The idea of a “saviour sibling” was a popular theme in the media a while ago. The idea was that after a couple had a child with a genetic disease, like Fanconi’s anaemia, they could conceive a healthy child and use the second child’s bone marrow to save the first from the disease.
This was criticised on ethical grounds – a child was being brought into the world solely to be an instrument, a tool, for someone else’s desires. When they discovered that they were born as spare parts, so to speak, children might feel distressed.
And if an ethical expert in the news recently, Prince Harry, were consulted about “saviour siblings”, he would probably condemn the idea out of hand.
His tell-all ghost-written autobiography, Spare, says that he grew up with the knowledge that he might be asked to donate organs to his older brother, the heir to the throne.
“I was brought into the world in case something happened to Willy,” he said, claiming that his parents and grandparents even referred to him and his brother as the heir and the spare as a form of “shorthand”.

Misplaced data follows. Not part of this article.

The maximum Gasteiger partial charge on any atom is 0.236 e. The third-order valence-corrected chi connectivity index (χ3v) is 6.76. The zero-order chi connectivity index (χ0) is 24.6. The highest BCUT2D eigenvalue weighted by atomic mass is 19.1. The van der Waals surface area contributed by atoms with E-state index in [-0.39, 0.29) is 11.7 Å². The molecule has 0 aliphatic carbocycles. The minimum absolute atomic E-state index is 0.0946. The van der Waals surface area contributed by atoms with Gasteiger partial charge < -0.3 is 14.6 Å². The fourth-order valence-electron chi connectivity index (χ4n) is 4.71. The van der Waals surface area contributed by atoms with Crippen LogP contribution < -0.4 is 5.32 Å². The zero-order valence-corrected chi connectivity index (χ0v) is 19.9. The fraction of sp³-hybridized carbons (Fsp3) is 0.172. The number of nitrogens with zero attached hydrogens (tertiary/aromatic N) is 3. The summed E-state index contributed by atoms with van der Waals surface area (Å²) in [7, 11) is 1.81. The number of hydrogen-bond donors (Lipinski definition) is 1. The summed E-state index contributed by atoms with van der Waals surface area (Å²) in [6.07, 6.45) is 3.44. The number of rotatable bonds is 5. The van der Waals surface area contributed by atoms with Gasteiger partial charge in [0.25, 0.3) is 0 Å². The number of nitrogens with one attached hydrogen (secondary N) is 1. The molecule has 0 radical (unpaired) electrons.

He described his life as a “mission to offer a source of distraction, entertainment and, in case of need, a spare part”, such as a kidney, blood transfusion or bone marrow.
He said that this idea of only being in the world in case something happened to William was made “abundantly clear” to him from an early age and was “regularly reinforced” throughout his life.
His father, King Charles III, reportedly told Harry’s mother, Princess Diana: “Wonderful! You have already given me an heir and a spare; I have done my job.”
Whether or not Prince Harry’s version of events is true, he obviously finds the notion of being a “saviour sibling” distressingly demeaning.